Tribe Rips Dukes

‘Terrible’ Pitching Nets 24-6 Loss

Posted: April 14, 2014

HARRISONBURG — With 1,294 people in attendance at Veterans Memorial Park on Sunday – the third-largest recorded crowd in James Madison University baseball history – the Dukes took aim at a milestone of their own.

Not the good kind.

William & Mary, the Colonial Athletic Association’s second-place team, had 23 hits and routed the Dukes 24-6 on an 80-degree afternoon. The 24 runs were the most given up by JMU since March 14, 2010, in a 29-8 loss to Illinois State in a tournament in Jacksonville, Fla.

It started and finished with a subpar effort from the James Madison pitchers. Three JMU hurlers – starter Mark Gunst and relievers Michael Howerton and Ford Bradshaw – allowed four or more runs without pitching an entire inning.

Gunst, a 6-foot-1 sophomore right-hander from Fairfax, gave up six runs in the first inning, exiting the game before recording the third out. The Tribe chased him after 10 batters, pushing his season earned run average to 7.78.

“Terrible start on the mound, and this is a hitter’s park,” said JMU assistant Ted White, who was in charge Sunday with Spanky McFarland serving a one-game suspension. “When we fall behind and put guys on base, it compounds itself… when they put the six-spot up, and they probably earned two of them. They were able to capitalize with guys on base better than we were today.”

Gunst agreed, saying it was probably the worst game he has ever pitched. It also was the first time he has failed to get out of the first inning in his baseball career, he said.

“It’s pretty terrible… as a starter you have to be a lot better and a lot sharper,” Gunst said. “Coming into the game and setting an example like that and setting a tone, it’s hard to be successful when your starter gives up six runs and doesn’t even get out of the first inning.”

Relievers Trent Cundiff, Howerton, Brandon Withers, Kevin Feehan and Bradshaw all subsequently allowed multiple runs for the Dukes, who dropped to 12-21 overall and 4-4 in the CAA, where they are tied for third.

“We need more from all of them, there’s no question about it,” White said of the pitching staff. “These guys day in and day out are needing to go out and provide more quality innings. We ask a lot of them, but they’re not up to the standard of collegiate pitching right now, bar none.”

McFarland, who is two wins shy of 500 for his career, was not in the dugout Sunday after being ejected for arguing with an umpire during Saturday night’s 9-8 win over W&M. White, who normally handles the third base coaching duties, was in charge. A CAA rule requires coaches to miss a game if ejected in the previous contest.

William & Mary built a 13-2 lead after three innings, using the six-run first and a seven-run third to do the damage. JMU spread out its scoring, plating a run each inning from the second through the seventh. Right fielder Tyler Gregory, shortstop Kyle Weston and catcher Bobby San Martin both homered for the Dukes.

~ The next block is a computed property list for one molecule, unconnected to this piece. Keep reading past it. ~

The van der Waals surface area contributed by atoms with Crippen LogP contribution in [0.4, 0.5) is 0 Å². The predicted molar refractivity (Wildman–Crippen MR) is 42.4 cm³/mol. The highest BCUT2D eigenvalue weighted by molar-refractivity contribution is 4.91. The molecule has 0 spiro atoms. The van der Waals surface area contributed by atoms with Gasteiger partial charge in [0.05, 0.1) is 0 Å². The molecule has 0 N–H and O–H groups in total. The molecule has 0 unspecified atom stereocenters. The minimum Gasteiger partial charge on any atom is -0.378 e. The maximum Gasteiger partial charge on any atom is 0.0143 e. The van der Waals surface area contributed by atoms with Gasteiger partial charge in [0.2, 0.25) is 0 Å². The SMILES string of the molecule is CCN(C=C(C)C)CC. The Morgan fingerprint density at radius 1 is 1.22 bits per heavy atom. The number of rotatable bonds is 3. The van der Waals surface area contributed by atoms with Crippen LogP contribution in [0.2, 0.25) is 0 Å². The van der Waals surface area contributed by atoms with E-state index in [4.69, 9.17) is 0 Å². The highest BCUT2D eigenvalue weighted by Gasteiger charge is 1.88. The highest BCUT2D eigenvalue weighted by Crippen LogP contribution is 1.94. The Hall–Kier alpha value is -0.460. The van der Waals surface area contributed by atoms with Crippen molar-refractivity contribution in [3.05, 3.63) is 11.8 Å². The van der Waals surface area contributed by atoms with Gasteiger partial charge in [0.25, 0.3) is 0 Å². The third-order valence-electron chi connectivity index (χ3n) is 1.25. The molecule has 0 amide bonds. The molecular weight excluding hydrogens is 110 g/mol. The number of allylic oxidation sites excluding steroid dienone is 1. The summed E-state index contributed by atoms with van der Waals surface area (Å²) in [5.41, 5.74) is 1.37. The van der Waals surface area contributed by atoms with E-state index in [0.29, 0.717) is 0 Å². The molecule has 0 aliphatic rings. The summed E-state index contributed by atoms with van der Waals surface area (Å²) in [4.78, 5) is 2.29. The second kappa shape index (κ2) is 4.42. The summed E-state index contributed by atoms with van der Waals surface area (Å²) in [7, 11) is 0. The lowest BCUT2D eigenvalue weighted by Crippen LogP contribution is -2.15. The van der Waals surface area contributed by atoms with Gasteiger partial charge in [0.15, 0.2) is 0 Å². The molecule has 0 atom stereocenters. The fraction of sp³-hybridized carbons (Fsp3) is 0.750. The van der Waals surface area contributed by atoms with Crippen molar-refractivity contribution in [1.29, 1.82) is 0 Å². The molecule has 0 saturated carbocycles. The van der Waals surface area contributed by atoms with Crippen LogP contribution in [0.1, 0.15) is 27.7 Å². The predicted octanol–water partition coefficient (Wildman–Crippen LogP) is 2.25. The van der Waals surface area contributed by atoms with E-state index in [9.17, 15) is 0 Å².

It was a great day to hit, with a stiff wind blowing out to left field for most of the game. William & Mary (22-13 overall, 6-2 in the CAA) capitalized, hitting three home runs, one each by left fielder Michael Katz (who leads the country in home runs with 14), catcher Ryan Hissey and designated hitter Charley Gould. Eight Tribe batters had multi-hit games, with Katz and Hissey each finishing with four hits and four RBIs.

First-year Tribe coach Brian Murphy – who was the team’s top assistant under former coach Jamie Pinzino, who left to become an assistant at Oklahoma – didn’t draw any conclusions on JMU’s pitching from this weekend’s series, which W&M won 2-1.

“We saw a bunch of different guys, so it’s not just one thing,” Murphy said. “I thought [Chris] Huffman was really good last night. As far as the rest of the guys, it’s kind of a small sample size, so I’m not sure.”

JMU’s team earned run average of 7.95, which ranks last in the eight-team Colonial, is almost two runs worse than seventh-place Delaware (5.48). In 2012 and 2013, the Dukes also had the worst ERA in the CAA. Nationally, the Dukes don’t stack up much better. As of April 9, the latest date for which NCAA statistics were available, JMU ranked 290th in team ERA among the 296 Division I baseball teams.

Since 2008, the Dukes have had team ERAs of under 6.50 just two times. In both of those seasons – 2008 (5.77 ERA) and 2011 (5.87 ERA) – JMU won the CAA tournament. In 2007, 2009, 2010, and for the last three seasons, their ERA has been over 6.50 each time.

“We’re going to keep addressing and not let [the pitchers] have any leeway or rope,” said White, who is in his seventh season as an assistant at JMU. “We’re just going to keep pushing them to be at the standard that we expect out of them.”

W&M      607 032 600 – 24 23 0

JMU       011 111 100 –   6 15 1

Aker, Brown (5), Powers (8), Yoest (9); Gunst, Cundiff (1), Howerton (3), Withers (3), Feehan (6), Bradshaw (6), Evans (6), Husum (8). W-Brown (3-1). L-Gunst (2-5). HR-W&M: Katz (14), Hissey (4), Gould (4); Gregory (4), San Martin (1).



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